Tuesday, August 26, 2008

The Mathematics of Cinderella

A thoughtful commentator to my post regarding “The Contenders” mentions that it is possible to come from outside the top 20 in the preseason poll and win the Mythical National Championship.

He cites the case of Missouri last year as coming from outside the preseason top 25 to a number one ranking late in the season.

Conceptually I admit that my statement that teams outside the preseason top 20 have “zero” chance for a BCS title is not totally true. However, is the chance so low that my original premise holds?

What would it take for the ultimate long shot to make the BCS title game? For Cinderella to fit that glass slipper?

To figure this out, we are going to create an equation to calculate the odds. Please note that, while we will attempt to be reasonably accurate, a certain amount of speculation is necessary. And while we might not agree on all the points, I think the process will show the extreme long shot prospect of an outside-the-top-20 team.

History of the BCS Title Game
In the history of the BCS title games (since 1998), there has only been a single season that had no undefeated teams going into the bowl games (2003). By season, the number of undefeated teams, and teams names (once again pre-bowl) –

1998 – 2 (Tennessee, Tulane)
1999 – 3 (FSU, Marshall, Virginia Tech)
2000 – 1 (Oklahoma)
2001 – 1 (Miami)
2002 – 2 (Ohio State, Miami)
2003 – None
2004 – 5 (USC, Oklahoma, Auburn, Utah, Boise St)
2005 – 2 (Texas, USC)
2006 – 2 (Ohio State, Boise St)
2007 – 1 (Hawaii)

Last season, perhaps the strangest we have seen ever, with a 2 loss BCS title winner didn’t result in a team ranked worse than 10th preseason with a final shot at the BCS championship. And in the end 2-loss LSU’s preseason ranking of #2 certainly helped them stay near the top, and in contention.

Even in 2003, though the “national champion” remains contested, the BCS title game took place between preseason #1 (Oklahoma) and #15 (LSU). Thus even in a year when no one remained undefeated, the preseason 15th ranked team took the title.

For the most part, the preseason rankings of BCS title game teams have been remarkably consistent. The preseason rankings of the BCS title participants since 1998 –

1998 – 2 (FSU) v 9 (UT)
1999 – 1 (FSU) v 11 (VT)
2000 – 2 (FSU) v 19 (OK)
2001 – 2 (UM) v 5 (NEB)
2002 – 1 (UM) v 12 (OSU)
2003 – 1 (OK) v 15 (LSU)
2004 – 1 (USC) v 2 (OK)
2005 – 1 (USC) v 2 (TEX)
2006 – 1 (OSU) v 8 (UF)
2007 – 2 (LSU) v 10 (OSU)

Every year since the inception of the BCS the preseason number 1 or 2 ranked team has played for the title, and the highest contender (and eventual winner) was 19th Oklahoma. If you look at an average (best against worst), the average preseason ranks of BCS participants is 1.4 v 9.3, and the overall average preseason ranking of BCS participant is 5.4. Of the 1st or 2nd ranked teams that went to the BCS title game (12 total teams), 8 were undefeated, 3 had one loss ('98 FSU, '00 FSU, '03 OK) and one had two losses ('07 LSU).

Since we can virtually expect 1 of the top two teams is going to be playing in Miami for the BCS title early next year, what are the odds someone ranked worse than 20th in the preseason can occupy that other slot?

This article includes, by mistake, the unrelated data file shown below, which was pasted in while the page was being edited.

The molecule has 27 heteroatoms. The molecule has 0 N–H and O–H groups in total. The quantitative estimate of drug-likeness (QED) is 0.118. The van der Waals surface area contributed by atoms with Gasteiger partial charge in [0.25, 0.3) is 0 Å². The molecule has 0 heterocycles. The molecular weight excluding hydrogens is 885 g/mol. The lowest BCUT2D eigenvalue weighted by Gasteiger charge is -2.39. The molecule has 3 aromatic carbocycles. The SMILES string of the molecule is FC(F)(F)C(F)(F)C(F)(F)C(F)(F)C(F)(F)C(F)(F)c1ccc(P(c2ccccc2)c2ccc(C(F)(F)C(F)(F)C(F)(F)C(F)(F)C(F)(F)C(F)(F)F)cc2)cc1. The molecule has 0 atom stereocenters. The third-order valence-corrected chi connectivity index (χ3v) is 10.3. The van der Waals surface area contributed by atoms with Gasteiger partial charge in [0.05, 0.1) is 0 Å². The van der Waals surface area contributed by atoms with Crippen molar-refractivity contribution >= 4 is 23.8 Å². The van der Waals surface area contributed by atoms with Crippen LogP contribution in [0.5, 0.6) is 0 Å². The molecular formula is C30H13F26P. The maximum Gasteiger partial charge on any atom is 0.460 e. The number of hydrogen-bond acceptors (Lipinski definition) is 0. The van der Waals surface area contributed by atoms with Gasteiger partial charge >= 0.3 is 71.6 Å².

The Cinderella Scenarios
Let’s review the scenarios where this “Cinderella” (a team ranked worse than 20th) gets the BCS championship bid –

Undefeated Scenarios
The most obvious scenario would have Cinderella facing a one-loss or undefeated top ranked preseason team. We know that in the case of at least 2 top ranked teams going undefeated, this hypothetical Cinderella would almost certainly be shut out regardless of record (see Auburn '04). In 4 of our 10 BCS years at least 2 undefeated, preseason top 20 teams made it to bowl season, so we will say 40% of the time it doesn’t even matter if Cinderella is undefeated – she won’t get to play. (If she is a “mid-major”, non-BCS team she isn’t going to play regardless of record, so this only applies to major conference BCS teams). Thus we will set the first part of equation: X = 0.6 (where X is the chance that there is not 2 undefeated, preseason top 20 teams)

Chance that Cinderella goes undefeated
What is the chance we will see an undefeated major conference team ranked higher than 20th preseason? It is very hard to put odds on this, because it simply hasn’t happened in the BCS era (Hawaii, Boise State (twice), Utah, Marshall and Tulane have all run the table since 1998, but as non-BCS teams none were seriously considered for a BCS title slot). The very process of conference play and championships seems to limit the number of undefeated teams. Based on strict mathematics, and the assumption that this Cinderella has a 50/50 chance in every game, the chance of a team to go undefeated is 2 one hundredths of 1 percent (.50 to the 12th). If we look strictly at the total number of teams that have gone undefeated since 98’ (remembering again that no 20th or higher ranked team has done so), the odds were 1.6% (19 teams of 1190 total teams).

So for the sake of argument we are going to give Cinderella a much better chance than the strict odds dictate – say 1%. The second part of equation: U = 1% (Where U is the odds of Cinderella going unbeaten).

One Loss Scenario
What about Missouri last year – what about a 1-loss Cinderella team getting the shot?

Obviously there couldn’t be more than one undefeated team remaining (so the X factor is still exclusionary). Also, Cinderella would have to “jump” every higher ranked 1-loss team. So what is the typical number of undefeated or 1-loss teams Cinderella would have to deal with?